The Morrison Government will introduce legislation to give parts of registered organisations, which includes unions, greater ability to de-merge from their amalgamated organisation.
Attorney-General and Minister for Industrial Relations, Christian Porter, said the Fair Work (Registered Organisations) Act currently prevents parts of a registered organisation from de-merging five years after amalgamation.
“Freedom of association is a fundamental principle of Australia’s industrial laws and this means that employees should have the right to associate in organisations according to their wishes,” the Attorney-General said.
“A clear short-coming of the current law means that even if the performance or actions of one part of an amalgamated organisation fall beneath proper, lawful standards, and even if other members of the organisation who do the right thing do not believe it is in their best interests to stay attached, can’t leave, even if the majority of members wish to.
“Within the union movement there are clear examples where the very poor conduct of one part of a union is impeding the ability of other divisions of the union to work effectively in the interests of their members.
“The Government’s Bill, to be introduced next week, will fix this problem and put the destiny of those members of parts of registered organisations who are dissatisfied, back in their own hands.”
The Fair Work (Registered Organisations) Amendment (Withdrawal from Amalgamations) Bill 2020 will be introduced next week, at the same time as the Government introduces its industrial relations omnibus reform bill.
The Bill will give the Fair Work Commission (FWC) the ability to approve an application for a ballot on the question of withdrawal from amalgamation afterthe usual five year period has elapsed, if it decides it is appropriate based on specified considerations.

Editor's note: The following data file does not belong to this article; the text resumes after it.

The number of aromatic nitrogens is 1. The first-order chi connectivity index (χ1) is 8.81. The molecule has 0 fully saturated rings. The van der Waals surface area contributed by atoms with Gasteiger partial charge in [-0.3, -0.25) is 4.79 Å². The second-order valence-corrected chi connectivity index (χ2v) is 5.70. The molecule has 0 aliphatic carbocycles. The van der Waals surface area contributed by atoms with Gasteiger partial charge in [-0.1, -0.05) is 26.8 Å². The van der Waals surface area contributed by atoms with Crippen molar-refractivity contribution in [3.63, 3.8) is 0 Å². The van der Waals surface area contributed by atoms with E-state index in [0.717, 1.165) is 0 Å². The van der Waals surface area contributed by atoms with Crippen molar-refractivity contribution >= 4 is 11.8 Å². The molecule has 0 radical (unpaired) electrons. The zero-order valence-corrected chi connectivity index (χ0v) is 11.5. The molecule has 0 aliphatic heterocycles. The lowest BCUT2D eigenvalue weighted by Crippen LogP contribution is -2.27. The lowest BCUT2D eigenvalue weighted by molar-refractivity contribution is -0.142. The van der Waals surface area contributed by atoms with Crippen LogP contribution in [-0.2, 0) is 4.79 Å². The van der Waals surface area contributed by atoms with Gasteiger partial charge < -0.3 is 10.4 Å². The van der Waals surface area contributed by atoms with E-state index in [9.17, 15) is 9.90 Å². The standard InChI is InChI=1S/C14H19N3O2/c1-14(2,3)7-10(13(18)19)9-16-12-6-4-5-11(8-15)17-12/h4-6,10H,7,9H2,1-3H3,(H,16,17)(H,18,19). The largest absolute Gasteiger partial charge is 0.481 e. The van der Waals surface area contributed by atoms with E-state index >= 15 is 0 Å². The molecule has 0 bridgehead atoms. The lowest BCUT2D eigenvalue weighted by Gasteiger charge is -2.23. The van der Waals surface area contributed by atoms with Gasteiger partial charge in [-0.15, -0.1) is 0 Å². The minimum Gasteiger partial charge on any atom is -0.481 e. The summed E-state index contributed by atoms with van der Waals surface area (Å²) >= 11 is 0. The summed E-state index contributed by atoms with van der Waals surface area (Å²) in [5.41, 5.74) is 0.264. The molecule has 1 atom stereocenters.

“Let me very clear what this is about,” the Attorney-General said.
“It means that decent, hard-working parts of an amalgamated union that are dissatisfied with the state of their union will have an opportunity to leave, if that is their wish and this Bill is passed by Parliament.
“Whilst registered organisations cover both employer and employee organisations, the appalling behaviour of the CFMMEU has driven some divisions within that organisation to consider their options.
“But de-merger is not an option available to them at the moment due to limitations legislated by the Fair Work (Registered Organisations) Act by Labor when it was in government.
“For example, divisions of the CFMMEU would, under these proposals, be able to apply to the FWC for a ballot of their members to decide whether to break away.
“If the FWC approves the ballot going ahead and it is successful, divisions of the CFMMEU could then formally withdraw from the CFMMEU and form their own, standalone union, taking their members and assets with them.
“The FWC would be required to consider a range of factors before approving an application. These include:
- whether the amalgamated organisation has a record of not meeting the standards for registered organisations as set out in the Fair Work (Registered Organisations) Act 2009, and any contribution of the constituent part seeking to withdraw, to that record;
- whether the amalgamated organisation has a record of not complying with workplace or safety laws and any contribution of the constituent part to that record; and
- the likely capacity of the constituent part that forms a new organisation to promote and protect the economic and social interests of its members.
Where the FWC determines that organisation has a record of not complying with workplace and safety laws and that the record is not attributed to the division of the amalgamated organisation seeking to withdraw from the amalgamated organisation, the FWC must accept the application of the constituent part to hold a ballot to withdraw.
A review within two years of the Bill’s commencement will consider whether the amendments are operating effectively.